North Korea's capital shows flashes of prosperity amid country's isolation

Two North Korean women sit in the arrivals hall at Pyongyang's International airport on Oct 8, 2015.
Two North Korean women sit in the arrivals hall at Pyongyang's International airport on Oct 8, 2015.PHOTO: AFP
People look out from the window of a tram in Pyongyang on Oct 8, 2015.
People look out from the window of a tram in Pyongyang on Oct 8, 2015.PHOTO: AFP
Pedestrians make their way along a street in Pyongyang on Oct 8, 2015.
Pedestrians make their way along a street in Pyongyang on Oct 8, 2015.PHOTO: AFP

PYONGYANG (REUTERS) - Smartphones, traffic jams and modern, energy-saving lights casting a dim glow on the streets - North Korea's capital shows signs of change even as it prepares for a pageant of military muscle and propaganda of the kind the country is known for.

One of the world's most inaccessible places, North Korea has invited foreign journalists to Pyongyang this week for celebrations marking the 70th anniversary of its ruling Workers'Party, and rising wealth is evident despite a creaking state economy.

Only recently a niche item, cellphones are now common in the capital, with nationwide subscriber numbers topping three million, an employee with Koryolink, the cellular carrier controlled by Egypt's Orascom Telecom, told Reuters on Thursday. The number has tripled since 2012.

Still, the country of 24 million remains subject to heavy UN sanctions for its missile and nuclear programmes and is as isolated as ever.

On Wednesday, a high-level US military official said Washington believes North Korea has the capability to launch a nuclear weapon against the US mainland and stands ready to defend against any such attacks.

However, a planned satellite launch, which had been expected by officials in Seoul to be a centrepiece of the celebrations in Pyongyang and is suspected by the United States and South Korea to be a test of a long-range missile, seems less likely to take place soon. Analysts and South Korean officials say there have been no visible signs of preparations.

Yang Moo-jin of the University of North Korean Studies in Seoul said North Korea may have held back on its launch plans under pressure from ally China, which is sending high-level Communist Party official Liu Yunshan to Pyongyang for the events.

North Korea remains technically at war with the South and views the United States as a key enemy. China is its major ally.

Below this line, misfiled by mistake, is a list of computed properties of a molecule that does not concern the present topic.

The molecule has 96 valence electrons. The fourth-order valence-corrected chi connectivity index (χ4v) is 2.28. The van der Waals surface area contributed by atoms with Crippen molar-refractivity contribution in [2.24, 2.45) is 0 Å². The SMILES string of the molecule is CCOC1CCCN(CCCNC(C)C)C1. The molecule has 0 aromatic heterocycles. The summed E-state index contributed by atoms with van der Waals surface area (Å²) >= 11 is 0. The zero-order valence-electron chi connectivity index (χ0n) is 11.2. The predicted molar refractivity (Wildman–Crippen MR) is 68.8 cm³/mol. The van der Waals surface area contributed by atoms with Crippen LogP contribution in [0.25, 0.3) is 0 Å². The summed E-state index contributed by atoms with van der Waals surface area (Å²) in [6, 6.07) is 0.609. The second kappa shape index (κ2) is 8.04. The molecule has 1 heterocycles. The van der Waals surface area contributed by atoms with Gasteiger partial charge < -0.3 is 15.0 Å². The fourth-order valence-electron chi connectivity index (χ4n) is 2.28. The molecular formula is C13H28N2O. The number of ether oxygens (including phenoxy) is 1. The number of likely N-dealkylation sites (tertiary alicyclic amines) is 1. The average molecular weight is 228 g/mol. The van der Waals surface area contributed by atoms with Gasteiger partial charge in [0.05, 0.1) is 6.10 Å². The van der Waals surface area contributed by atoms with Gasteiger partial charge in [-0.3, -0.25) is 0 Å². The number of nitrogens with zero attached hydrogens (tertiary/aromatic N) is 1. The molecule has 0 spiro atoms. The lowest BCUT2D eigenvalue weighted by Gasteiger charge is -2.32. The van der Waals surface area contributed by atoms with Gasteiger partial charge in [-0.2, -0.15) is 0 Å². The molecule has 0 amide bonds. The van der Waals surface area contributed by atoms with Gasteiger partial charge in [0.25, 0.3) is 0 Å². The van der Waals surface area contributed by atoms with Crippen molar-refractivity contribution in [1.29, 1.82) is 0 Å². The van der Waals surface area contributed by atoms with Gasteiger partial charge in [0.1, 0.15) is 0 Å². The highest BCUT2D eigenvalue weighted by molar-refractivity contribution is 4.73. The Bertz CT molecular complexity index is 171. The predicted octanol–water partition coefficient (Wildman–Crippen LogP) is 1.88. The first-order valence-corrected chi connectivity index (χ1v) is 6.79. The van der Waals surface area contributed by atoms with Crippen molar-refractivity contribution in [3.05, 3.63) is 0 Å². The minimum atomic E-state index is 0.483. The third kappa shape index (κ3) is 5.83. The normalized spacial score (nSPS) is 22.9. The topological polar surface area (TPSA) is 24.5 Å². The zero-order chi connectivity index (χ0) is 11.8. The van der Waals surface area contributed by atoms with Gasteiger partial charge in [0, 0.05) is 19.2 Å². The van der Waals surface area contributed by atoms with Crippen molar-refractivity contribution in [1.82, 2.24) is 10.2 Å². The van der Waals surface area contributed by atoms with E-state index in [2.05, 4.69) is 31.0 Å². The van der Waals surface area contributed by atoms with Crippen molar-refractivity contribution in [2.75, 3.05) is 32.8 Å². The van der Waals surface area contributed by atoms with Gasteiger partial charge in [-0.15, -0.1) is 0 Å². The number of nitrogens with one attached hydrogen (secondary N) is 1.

Evening traffic was clogged this week in Pyongyang, until recently a city of wide empty streets. The jams were due both to rising numbers of cars and also because roads were closed to prepare for anniversary events expected to be capped by a military parade on Saturday.

North Korea's state-directed economy is stagnant, but thriving grey-market entrepreneurship is driving increased spending on consumer goods and services like restaurants and taxis, which have proliferated in Pyongyang.

A growing number of Pyongyang residents could be seen tapping screens of smartphones, which are not connected to the Internet and can only be used to access a domestic intranet.

Much of North Korea remains impoverished, experts and aid officials say, despite rising market activity.

Residents and regular visitors said tanks belching black smoke were seen barrelling down thoroughfares on recent evenings in apparent preparation for anniversary events. Even the landmark Kwangbok department store was shut for what a government guide called "mass mobilisation for political events." Pyongyang has tried to turn on the charm ahead of the anniversary.

Earlier this week it released a South Korean student who holds a US green card and had been held since illegally entering the country in April. It has also agreed with its bitter rival South Korea to hold reunions later this month of families separated by the 1950-1953 Korean war.

On Thursday, visitors were taken to a football match, with North Korea playing the Philippines to a tense, scoreless draw before an enthusiastic crowd.

The movements of journalists were tightly controlled, minimising interaction with ordinary citizens, and the welcome was not always universal.

As foreign journalists photographed three soldiers rowing through the early morning mist on the Taedong river, one of them shouted: "son of a dog!"